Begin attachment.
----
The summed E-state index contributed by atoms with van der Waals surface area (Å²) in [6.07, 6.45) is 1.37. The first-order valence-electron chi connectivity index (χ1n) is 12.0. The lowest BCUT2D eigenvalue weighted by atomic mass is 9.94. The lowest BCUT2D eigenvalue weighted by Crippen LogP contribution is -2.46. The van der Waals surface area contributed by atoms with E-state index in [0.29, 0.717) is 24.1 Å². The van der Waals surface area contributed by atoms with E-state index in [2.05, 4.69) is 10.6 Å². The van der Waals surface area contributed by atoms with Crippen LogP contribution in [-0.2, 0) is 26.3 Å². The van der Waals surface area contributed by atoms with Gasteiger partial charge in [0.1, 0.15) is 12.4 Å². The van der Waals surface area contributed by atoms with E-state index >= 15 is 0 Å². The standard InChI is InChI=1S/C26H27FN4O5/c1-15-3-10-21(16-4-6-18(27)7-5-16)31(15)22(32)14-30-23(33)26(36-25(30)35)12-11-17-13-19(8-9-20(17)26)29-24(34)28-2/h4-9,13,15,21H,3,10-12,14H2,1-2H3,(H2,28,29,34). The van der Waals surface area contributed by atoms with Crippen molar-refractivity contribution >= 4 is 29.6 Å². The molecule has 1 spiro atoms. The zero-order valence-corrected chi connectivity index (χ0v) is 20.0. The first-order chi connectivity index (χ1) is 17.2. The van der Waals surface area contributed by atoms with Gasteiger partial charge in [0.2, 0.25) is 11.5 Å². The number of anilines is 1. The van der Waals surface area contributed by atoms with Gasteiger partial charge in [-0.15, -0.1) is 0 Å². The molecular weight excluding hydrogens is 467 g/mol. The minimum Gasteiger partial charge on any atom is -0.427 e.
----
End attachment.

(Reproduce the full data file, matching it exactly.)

The summed E-state index contributed by atoms with van der Waals surface area (Å²) in [6.07, 6.45) is 1.37. The first-order valence-electron chi connectivity index (χ1n) is 12.0. The lowest BCUT2D eigenvalue weighted by atomic mass is 9.94. The lowest BCUT2D eigenvalue weighted by Crippen LogP contribution is -2.46. The van der Waals surface area contributed by atoms with E-state index in [0.29, 0.717) is 24.1 Å². The van der Waals surface area contributed by atoms with E-state index in [2.05, 4.69) is 10.6 Å². The van der Waals surface area contributed by atoms with Crippen LogP contribution in [-0.2, 0) is 26.3 Å². The van der Waals surface area contributed by atoms with Gasteiger partial charge in [0.1, 0.15) is 12.4 Å². The van der Waals surface area contributed by atoms with E-state index >= 15 is 0 Å². The standard InChI is InChI=1S/C26H27FN4O5/c1-15-3-10-21(16-4-6-18(27)7-5-16)31(15)22(32)14-30-23(33)26(36-25(30)35)12-11-17-13-19(8-9-20(17)26)29-24(34)28-2/h4-9,13,15,21H,3,10-12,14H2,1-2H3,(H2,28,29,34). The van der Waals surface area contributed by atoms with Crippen molar-refractivity contribution >= 4 is 29.6 Å². The molecule has 1 spiro atoms. The zero-order valence-corrected chi connectivity index (χ0v) is 20.0. The first-order chi connectivity index (χ1) is 17.2. The van der Waals surface area contributed by atoms with Gasteiger partial charge in [0.2, 0.25) is 11.5 Å². The number of anilines is 1. The van der Waals surface area contributed by atoms with Gasteiger partial charge in [-0.15, -0.1) is 0 Å². The molecular weight excluding hydrogens is 467 g/mol. The minimum Gasteiger partial charge on any atom is -0.427 e.